web-summit-logoAfter unbelievable growth from a few hundred people in a pub in 2010, 42,000 people from 134 countries came to Dublin for 2015’s Web Summit. It’s one of the biggest tech conferences in the world, attracting people from all walks of the tech world.

So, as someone who runs a software business myself, I was keen to go along.

“I believe the real benefit of events like this is finding people who can help your business”


My objectives were to learn as much as possible about what’s going on as well as general business development. I believe the real benefit of events like this is finding people who can help your business.  And I wasn’t alone.

I chatted with a number of startups of various sizes, from idea stage in search of investors to much larger growth stages businesses, as well as some venture capitalists (VCs) and investors, and then collated their advice:

Stay out late. Every night.

If you’re back before midnight, you’re missing one of the most important aspects of the web summit (or any conference for that matter) – the nighttime.


Stay out late: Open-networking at Christchurch Cathedral in Dublin

Social, relaxed and informal networking is where all the important relationships happen and develop, plus it’s fun!

Don’t stay out until 3.30am

You may get up at the same time, bosh a berocca, down 3 coffees and be raring to go. However, ultimately it will result in you being dopey all day and falling asleep some time mid-afternoon in a talk you genuinely care about.

Go to conferences

Conferences are one of the best ways of meeting the people that normally take months to get an email for.  The delegate and speaker list, combined with an app that allows you to contact them is perfect.  Send a message, be polite and make it relevant to the person that you’re talking to.

Say hello, insert a reference to them or their business that shows you’ve done your research, tell them what you do (a one sentence taster- nothing more!) and then say why it’s relevant to them. Easy.

Book meetings during the summit

At a talk and see someone you would like to speak to?  There were 1000 speakers at the Summit this year, so there’s bound to be a few. Send them a message. In fact, even better, get on their radar by tweeting a quote of something sage and wise that they’ve said and @mention them in it.  Nothing is more powerful than a person’s ego, especially when they are on stage…

Don’t try and meet the big guns

paul-archr-web-summit2 (1)Elon Musk or Marc Andreessen aren’t going to take a meeting with you, so don’t even try.  Ignore the rubbish that says if you hustle enough they will take the time and maybe invest in your startup/get you that killer deal/marry you.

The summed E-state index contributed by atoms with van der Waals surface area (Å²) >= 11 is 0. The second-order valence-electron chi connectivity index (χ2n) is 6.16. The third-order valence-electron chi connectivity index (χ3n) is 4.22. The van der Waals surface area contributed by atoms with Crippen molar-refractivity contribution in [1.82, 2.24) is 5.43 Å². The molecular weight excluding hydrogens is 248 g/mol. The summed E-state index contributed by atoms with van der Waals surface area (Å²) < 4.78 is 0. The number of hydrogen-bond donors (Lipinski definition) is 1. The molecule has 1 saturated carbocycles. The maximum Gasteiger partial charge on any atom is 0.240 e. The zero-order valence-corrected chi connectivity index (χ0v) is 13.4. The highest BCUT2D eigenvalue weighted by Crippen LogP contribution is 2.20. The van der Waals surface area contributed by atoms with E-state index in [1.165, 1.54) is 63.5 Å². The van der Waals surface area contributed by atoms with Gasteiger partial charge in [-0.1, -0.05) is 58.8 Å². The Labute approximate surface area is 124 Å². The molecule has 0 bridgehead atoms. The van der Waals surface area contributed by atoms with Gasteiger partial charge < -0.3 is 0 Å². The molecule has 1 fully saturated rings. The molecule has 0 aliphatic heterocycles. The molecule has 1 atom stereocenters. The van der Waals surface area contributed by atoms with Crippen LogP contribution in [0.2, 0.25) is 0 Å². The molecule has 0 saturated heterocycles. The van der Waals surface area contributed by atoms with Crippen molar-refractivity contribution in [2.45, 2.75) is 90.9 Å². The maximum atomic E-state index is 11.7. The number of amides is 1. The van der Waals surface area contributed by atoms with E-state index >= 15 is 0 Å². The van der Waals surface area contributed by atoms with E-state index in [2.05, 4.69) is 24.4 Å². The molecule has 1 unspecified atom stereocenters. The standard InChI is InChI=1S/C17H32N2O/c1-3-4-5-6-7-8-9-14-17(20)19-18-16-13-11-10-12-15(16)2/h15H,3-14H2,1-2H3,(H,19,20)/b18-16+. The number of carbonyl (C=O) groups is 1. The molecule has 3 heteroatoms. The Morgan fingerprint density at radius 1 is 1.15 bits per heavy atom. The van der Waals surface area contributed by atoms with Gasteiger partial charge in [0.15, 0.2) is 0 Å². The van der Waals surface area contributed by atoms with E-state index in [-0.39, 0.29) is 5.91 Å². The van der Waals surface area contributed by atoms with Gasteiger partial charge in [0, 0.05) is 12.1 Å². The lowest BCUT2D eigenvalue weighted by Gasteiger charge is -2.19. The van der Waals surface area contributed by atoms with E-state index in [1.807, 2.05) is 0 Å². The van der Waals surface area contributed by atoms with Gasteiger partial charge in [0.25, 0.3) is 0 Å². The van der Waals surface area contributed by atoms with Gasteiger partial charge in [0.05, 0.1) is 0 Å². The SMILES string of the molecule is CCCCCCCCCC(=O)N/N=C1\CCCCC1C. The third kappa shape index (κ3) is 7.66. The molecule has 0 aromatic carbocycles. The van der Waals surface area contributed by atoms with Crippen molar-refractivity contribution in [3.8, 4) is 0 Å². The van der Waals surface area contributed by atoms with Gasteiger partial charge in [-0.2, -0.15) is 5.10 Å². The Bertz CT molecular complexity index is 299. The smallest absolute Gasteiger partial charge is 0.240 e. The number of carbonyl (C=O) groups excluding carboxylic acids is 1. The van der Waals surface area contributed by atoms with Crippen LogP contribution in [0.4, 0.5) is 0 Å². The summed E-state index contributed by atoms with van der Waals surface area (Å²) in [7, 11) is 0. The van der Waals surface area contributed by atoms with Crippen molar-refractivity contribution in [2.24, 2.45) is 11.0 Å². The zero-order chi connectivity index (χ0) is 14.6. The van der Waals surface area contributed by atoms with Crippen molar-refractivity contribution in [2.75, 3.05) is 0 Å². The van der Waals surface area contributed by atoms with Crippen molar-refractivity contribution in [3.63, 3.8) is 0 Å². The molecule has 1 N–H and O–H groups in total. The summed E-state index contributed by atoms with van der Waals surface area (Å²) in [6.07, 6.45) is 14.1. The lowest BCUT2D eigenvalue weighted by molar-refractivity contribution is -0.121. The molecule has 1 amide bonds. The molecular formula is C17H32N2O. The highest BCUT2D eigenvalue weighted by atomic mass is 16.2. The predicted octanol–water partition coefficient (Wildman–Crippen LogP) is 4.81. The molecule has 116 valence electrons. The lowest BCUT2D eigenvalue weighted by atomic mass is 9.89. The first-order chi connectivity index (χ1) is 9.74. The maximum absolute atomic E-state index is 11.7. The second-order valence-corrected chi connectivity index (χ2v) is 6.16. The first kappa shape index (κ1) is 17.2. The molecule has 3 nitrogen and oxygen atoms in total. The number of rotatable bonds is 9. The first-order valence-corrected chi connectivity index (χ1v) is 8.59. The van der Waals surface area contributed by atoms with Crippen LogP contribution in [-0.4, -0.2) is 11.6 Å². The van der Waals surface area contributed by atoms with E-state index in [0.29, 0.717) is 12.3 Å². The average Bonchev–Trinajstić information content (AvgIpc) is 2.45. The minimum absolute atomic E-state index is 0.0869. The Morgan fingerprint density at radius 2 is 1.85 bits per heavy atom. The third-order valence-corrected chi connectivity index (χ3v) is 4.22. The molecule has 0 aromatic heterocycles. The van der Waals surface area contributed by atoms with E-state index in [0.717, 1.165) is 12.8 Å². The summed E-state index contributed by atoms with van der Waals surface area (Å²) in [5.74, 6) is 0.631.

The amount of time it takes to try and get in front of these ‘whales’ is vast and your time is far better spent catching huge fish (and lots of them) instead.  If you’re trying to raise investment, it’s the hungry associates at VC firms who are more likely to champion your cause up to the top anyway.

Drink in the Four Seasons

If you do want to meet the big guns, the best place to do it is in the bar of the most expensive and closest hotel to the conference.  It’s where the big speakers will be staying and you may ‘accidentally’ bump into them and say hi…

Drink lots…

…of water.  18 hours days on your feet will wear you out.  Drink litres of water where possible.  At the very least it will offset all the free booze you will inevitably be throwing down you (and the coffee you’ll be drinking to offset the booze from the night before).

paul-archer-web-summut5Don’t plan too much during the evenings.

If you do, you’ll end up missing things.  Flexibility is key – fitting in three parties in an evening often means three times as many people you meet.

Go around in a pair

Buddy up with someone whose objectives and rough industries align with yours, but don’t compete.  You can mutually promote each other’s businesses and give credibility. By having a second person saying how wonderful you/your business is whilst you do an elevator pitch makes it’s far more convincing.  Plus it makes awkward networking events much easier and less lonely.

Don’t go around as a pair.

If you have a co-founder, don’t spend the entire conference together.  Ideally you should barely see each other, as you will double the number of people you get to meet.


Just won the opportunity to exhibit? Been selected out of millions to have a ‘FREE’ stand?  All you have to do is buy delicate passes for you and three others and you get one free pass and an entire stand to exhibit with. Totally FREE! Bargain, right?

“Female entrepreneurs go free next year, so apply”


It’s an age-old conference con to get you to buy more tickets.  If you only need one person at the conference, just send one.  They will be twice as mobile and get to meet far more people if they aren’t stuck on a stand.

Don’t launch a product at the conference

Conferences are noisy, crowded environments that are incredibly difficult to get attention at.  Nobody cares that you launched ‘today’!  You’re not Twitter at SXSW.  Save the money spent on stands and tickets and throw a big party some other time where you are the only people who matter.

Go for free

Female entrepreneurs go free next year, so apply.  If you don’t run your own company, apply anyway.  Say you’re a freelancer, C level/ whatever/lie – who cares.  There’s 10,000 free tickets going and it will certainly help to split up the sea of white-middle-class-males-in-blazers-with-shoulder-pads who introduce themselves as co-founders and CEO of their app.

Conferences can be incredibly effective for your business, but you have to work them to your advantage. I hope that was helpful. If it was, drop me a line @paul_k_archer.